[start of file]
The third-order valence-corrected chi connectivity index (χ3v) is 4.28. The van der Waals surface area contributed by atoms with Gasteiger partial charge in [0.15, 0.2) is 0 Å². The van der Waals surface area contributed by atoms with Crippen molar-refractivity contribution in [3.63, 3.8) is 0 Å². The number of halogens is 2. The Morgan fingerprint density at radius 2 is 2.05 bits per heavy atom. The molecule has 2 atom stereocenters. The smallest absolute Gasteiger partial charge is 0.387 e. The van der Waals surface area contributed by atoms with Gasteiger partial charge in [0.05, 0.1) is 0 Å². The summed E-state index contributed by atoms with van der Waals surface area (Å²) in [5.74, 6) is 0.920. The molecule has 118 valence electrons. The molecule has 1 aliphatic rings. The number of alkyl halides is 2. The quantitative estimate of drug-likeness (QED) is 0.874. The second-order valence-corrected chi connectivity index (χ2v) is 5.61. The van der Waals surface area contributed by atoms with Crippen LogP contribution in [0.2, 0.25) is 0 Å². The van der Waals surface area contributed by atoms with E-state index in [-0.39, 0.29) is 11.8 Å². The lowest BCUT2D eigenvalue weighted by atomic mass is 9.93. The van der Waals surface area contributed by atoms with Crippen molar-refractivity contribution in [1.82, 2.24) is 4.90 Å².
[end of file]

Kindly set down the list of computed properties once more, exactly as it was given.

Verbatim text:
The third-order valence-corrected chi connectivity index (χ3v) is 4.28. The van der Waals surface area contributed by atoms with Gasteiger partial charge in [0.15, 0.2) is 0 Å². The van der Waals surface area contributed by atoms with Crippen molar-refractivity contribution in [3.63, 3.8) is 0 Å². The number of halogens is 2. The Morgan fingerprint density at radius 2 is 2.05 bits per heavy atom. The molecule has 2 atom stereocenters. The smallest absolute Gasteiger partial charge is 0.387 e. The van der Waals surface area contributed by atoms with Gasteiger partial charge in [0.05, 0.1) is 0 Å². The summed E-state index contributed by atoms with van der Waals surface area (Å²) in [5.74, 6) is 0.920. The molecule has 118 valence electrons. The molecule has 1 aliphatic rings. The number of alkyl halides is 2. The quantitative estimate of drug-likeness (QED) is 0.874. The second-order valence-corrected chi connectivity index (χ2v) is 5.61. The van der Waals surface area contributed by atoms with Crippen LogP contribution in [0.2, 0.25) is 0 Å². The van der Waals surface area contributed by atoms with E-state index in [-0.39, 0.29) is 11.8 Å². The lowest BCUT2D eigenvalue weighted by atomic mass is 9.93. The van der Waals surface area contributed by atoms with Crippen molar-refractivity contribution in [1.82, 2.24) is 4.90 Å².